Good morning. Melissa Clark and I were talking the other night about our freezers, because that is what people who work in the food game do, and she casually mentioned that she had a bag of chicken hearts in hers, just as I may have said there was a pork butt and a bag of cleaned squid in mine.
Chicken hearts! They’re fantastic threaded onto a skewer and grilled, and maybe even more fantastic when griddled with chopped livers and thighs, as in this incredible recipe for Jerusalem grill (above) that I learned from Michael Solomonov and Steven Cook, the Philadelphia restaurateurs.
Hold on, don’t leave me just yet. Jerusalem grill is a fantastic dish even if you can’t abide the idea of chicken hearts or livers, much less find them in the store. You can make the recipe with just thighs if you prefer, losing only a little funky earthiness of the liver and lovely toothiness of the hearts. The warm spices — cinnamon, baharat, cumin, turmeric, fenugreek — offer an amazing scent and flavor, and combine with an accompanying five-minute hummus and pile of rice in beautiful ways. Please make that dish this week and tell me what you think.
Or don’t. Make sesame tofu with coconut-lime dressing and spinach instead. Make chicken breasts with miso-garlic sauce instead. Make a New Mexican hot dish. Make khoresh karafs, the Persian celery stew with lamb.
For dessert, if you’re lucky, watermelon granita. There are some melons in stores already, but, alongside my pork butt in the freezer, I found a gallon bag of perfect late-season watermelon from 2020 — whizzing it up took me right back to summer, to the taste of sugar and sun combined.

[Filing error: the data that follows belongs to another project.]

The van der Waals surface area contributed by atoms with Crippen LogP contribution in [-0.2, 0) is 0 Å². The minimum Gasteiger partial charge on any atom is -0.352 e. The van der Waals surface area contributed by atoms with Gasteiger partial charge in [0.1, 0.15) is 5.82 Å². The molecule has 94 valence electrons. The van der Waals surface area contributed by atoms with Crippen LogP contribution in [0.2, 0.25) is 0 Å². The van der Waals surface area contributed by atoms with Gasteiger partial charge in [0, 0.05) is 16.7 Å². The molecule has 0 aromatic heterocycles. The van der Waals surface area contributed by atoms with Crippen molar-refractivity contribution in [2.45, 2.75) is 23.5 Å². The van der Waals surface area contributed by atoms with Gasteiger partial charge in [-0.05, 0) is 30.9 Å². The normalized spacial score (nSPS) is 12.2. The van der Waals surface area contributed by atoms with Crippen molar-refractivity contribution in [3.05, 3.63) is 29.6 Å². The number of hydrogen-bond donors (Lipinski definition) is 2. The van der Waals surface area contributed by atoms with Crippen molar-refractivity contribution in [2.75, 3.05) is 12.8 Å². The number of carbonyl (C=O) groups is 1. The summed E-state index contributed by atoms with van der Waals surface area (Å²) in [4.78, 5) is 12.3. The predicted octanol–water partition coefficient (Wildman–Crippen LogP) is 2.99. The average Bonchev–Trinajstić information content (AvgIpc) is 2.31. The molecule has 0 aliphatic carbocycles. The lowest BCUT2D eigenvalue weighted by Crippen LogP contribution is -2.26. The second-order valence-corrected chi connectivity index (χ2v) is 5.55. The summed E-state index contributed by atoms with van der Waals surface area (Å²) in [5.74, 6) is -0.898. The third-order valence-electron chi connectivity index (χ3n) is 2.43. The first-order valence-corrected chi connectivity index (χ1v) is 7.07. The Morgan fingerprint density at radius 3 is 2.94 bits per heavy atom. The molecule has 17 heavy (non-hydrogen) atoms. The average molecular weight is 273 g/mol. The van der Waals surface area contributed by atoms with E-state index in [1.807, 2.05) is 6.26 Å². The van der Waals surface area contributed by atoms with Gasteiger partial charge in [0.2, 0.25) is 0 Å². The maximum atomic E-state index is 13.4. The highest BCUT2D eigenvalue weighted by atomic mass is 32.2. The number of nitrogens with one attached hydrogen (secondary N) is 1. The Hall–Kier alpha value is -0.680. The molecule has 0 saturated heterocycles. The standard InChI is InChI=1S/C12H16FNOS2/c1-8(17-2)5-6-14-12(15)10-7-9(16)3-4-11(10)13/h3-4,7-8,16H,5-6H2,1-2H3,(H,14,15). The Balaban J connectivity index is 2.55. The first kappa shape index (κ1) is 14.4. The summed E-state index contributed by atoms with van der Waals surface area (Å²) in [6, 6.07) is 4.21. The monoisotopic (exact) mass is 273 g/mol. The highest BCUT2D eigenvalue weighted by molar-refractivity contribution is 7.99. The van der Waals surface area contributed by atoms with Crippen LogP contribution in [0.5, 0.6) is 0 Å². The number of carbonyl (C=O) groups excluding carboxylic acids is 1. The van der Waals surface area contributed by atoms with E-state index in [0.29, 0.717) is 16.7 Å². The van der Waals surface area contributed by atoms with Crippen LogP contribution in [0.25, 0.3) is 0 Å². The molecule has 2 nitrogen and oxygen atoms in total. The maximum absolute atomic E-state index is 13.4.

Other things to cook this week or very soon: ramen carbonara; roasted potatoes with anchovies and tuna; made-in-the-pan chocolate cake. And as the weather continues to turn, here are a whole lot of recipes to put on your spring cooking bucket list.
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Now, it’s a great distance from the stock simmering on your stovetop and the apple cider languishing in your fridge, but this is a cool story in Smithsonian Magazine by Leo DeLuca, about Ida Holdgreve, the Ohio seamstress who made canvas parts for the Wright Brothers and, in so doing, was perhaps the first female worker in the American aerospace industry. (She answered a help wanted ad for “plain sewing.” That was a typo. They were looking for someone to do “plane sewing.”)
My colleague Melissa Kirsch turned me on to this meditative video about robins, made by Peter Johnston, a filmmaker in Michigan.
Here’s David Trotter on the theory and practice of gimmicks, in the London Review of Books. Pretty interesting!
Finally, I appeared on NPR’s “Wait, Wait… Don’t Tell Me!” this weekend, to talk about “New York Times Cooking: No-Recipe Recipes.” Maybe give it a listen? I’ll be back on Wednesday.